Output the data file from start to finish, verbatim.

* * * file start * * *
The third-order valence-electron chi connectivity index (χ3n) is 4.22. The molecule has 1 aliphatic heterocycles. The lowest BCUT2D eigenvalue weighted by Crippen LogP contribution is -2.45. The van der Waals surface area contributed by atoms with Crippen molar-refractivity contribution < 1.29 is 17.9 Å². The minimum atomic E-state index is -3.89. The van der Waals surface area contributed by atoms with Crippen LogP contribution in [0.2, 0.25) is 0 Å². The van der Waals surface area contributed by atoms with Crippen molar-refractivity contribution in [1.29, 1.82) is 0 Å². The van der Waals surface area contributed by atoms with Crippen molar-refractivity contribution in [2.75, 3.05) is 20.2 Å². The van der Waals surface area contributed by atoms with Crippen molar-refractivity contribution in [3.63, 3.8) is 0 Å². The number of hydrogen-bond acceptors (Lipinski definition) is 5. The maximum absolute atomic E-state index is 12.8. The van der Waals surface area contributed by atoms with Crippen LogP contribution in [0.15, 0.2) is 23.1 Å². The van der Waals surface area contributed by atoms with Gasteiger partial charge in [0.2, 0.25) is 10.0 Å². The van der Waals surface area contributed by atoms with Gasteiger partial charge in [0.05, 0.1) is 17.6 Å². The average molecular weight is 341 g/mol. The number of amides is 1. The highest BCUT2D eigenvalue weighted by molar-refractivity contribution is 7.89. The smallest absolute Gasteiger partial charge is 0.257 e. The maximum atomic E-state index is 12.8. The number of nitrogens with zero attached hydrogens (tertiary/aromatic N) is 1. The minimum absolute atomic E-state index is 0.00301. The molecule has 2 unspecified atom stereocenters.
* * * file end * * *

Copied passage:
The third-order valence-electron chi connectivity index (χ3n) is 4.22. The molecule has 1 aliphatic heterocycles. The lowest BCUT2D eigenvalue weighted by Crippen LogP contribution is -2.45. The van der Waals surface area contributed by atoms with Crippen molar-refractivity contribution < 1.29 is 17.9 Å². The minimum atomic E-state index is -3.89. The van der Waals surface area contributed by atoms with Crippen LogP contribution in [0.2, 0.25) is 0 Å². The van der Waals surface area contributed by atoms with Crippen molar-refractivity contribution in [1.29, 1.82) is 0 Å². The van der Waals surface area contributed by atoms with Crippen molar-refractivity contribution in [2.75, 3.05) is 20.2 Å². The van der Waals surface area contributed by atoms with Crippen molar-refractivity contribution in [3.63, 3.8) is 0 Å². The number of hydrogen-bond acceptors (Lipinski definition) is 5. The maximum absolute atomic E-state index is 12.8. The van der Waals surface area contributed by atoms with Crippen LogP contribution in [0.15, 0.2) is 23.1 Å². The van der Waals surface area contributed by atoms with Gasteiger partial charge in [0.2, 0.25) is 10.0 Å². The van der Waals surface area contributed by atoms with Gasteiger partial charge in [0.05, 0.1) is 17.6 Å². The average molecular weight is 341 g/mol. The number of amides is 1. The highest BCUT2D eigenvalue weighted by molar-refractivity contribution is 7.89. The smallest absolute Gasteiger partial charge is 0.257 e. The maximum atomic E-state index is 12.8. The number of nitrogens with zero attached hydrogens (tertiary/aromatic N) is 1. The minimum absolute atomic E-state index is 0.00301. The molecule has 2 unspecified atom stereocenters.